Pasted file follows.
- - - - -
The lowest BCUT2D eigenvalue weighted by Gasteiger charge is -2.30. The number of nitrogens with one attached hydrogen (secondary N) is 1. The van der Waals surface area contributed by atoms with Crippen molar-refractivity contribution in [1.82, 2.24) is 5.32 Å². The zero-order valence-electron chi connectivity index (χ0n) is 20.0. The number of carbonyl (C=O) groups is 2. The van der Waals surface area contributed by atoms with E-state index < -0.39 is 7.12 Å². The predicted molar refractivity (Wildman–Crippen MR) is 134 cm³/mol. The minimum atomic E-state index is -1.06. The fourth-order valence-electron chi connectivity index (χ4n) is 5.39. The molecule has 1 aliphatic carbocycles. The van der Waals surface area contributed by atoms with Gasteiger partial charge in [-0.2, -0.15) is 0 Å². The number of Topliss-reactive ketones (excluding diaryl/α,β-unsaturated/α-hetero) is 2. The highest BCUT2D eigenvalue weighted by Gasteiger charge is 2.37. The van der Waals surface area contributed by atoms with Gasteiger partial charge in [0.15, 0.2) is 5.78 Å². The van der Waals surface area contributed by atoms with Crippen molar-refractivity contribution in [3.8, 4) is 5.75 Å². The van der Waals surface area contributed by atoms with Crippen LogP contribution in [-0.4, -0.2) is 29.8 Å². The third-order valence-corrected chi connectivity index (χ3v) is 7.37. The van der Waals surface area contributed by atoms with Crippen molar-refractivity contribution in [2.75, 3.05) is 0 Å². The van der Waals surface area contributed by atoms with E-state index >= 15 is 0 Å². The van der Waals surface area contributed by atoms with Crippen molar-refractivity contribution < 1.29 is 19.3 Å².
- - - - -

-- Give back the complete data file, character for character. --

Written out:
The lowest BCUT2D eigenvalue weighted by Gasteiger charge is -2.30. The number of nitrogens with one attached hydrogen (secondary N) is 1. The van der Waals surface area contributed by atoms with Crippen molar-refractivity contribution in [1.82, 2.24) is 5.32 Å². The zero-order valence-electron chi connectivity index (χ0n) is 20.0. The number of carbonyl (C=O) groups is 2. The van der Waals surface area contributed by atoms with E-state index < -0.39 is 7.12 Å². The predicted molar refractivity (Wildman–Crippen MR) is 134 cm³/mol. The minimum atomic E-state index is -1.06. The fourth-order valence-electron chi connectivity index (χ4n) is 5.39. The molecule has 1 aliphatic carbocycles. The van der Waals surface area contributed by atoms with Gasteiger partial charge in [-0.2, -0.15) is 0 Å². The number of Topliss-reactive ketones (excluding diaryl/α,β-unsaturated/α-hetero) is 2. The highest BCUT2D eigenvalue weighted by Gasteiger charge is 2.37. The van der Waals surface area contributed by atoms with Gasteiger partial charge in [0.15, 0.2) is 5.78 Å². The van der Waals surface area contributed by atoms with Crippen molar-refractivity contribution in [3.8, 4) is 5.75 Å². The van der Waals surface area contributed by atoms with Crippen LogP contribution in [-0.4, -0.2) is 29.8 Å². The third-order valence-corrected chi connectivity index (χ3v) is 7.37. The van der Waals surface area contributed by atoms with Crippen molar-refractivity contribution in [2.75, 3.05) is 0 Å². The van der Waals surface area contributed by atoms with E-state index >= 15 is 0 Å². The van der Waals surface area contributed by atoms with Crippen molar-refractivity contribution < 1.29 is 19.3 Å².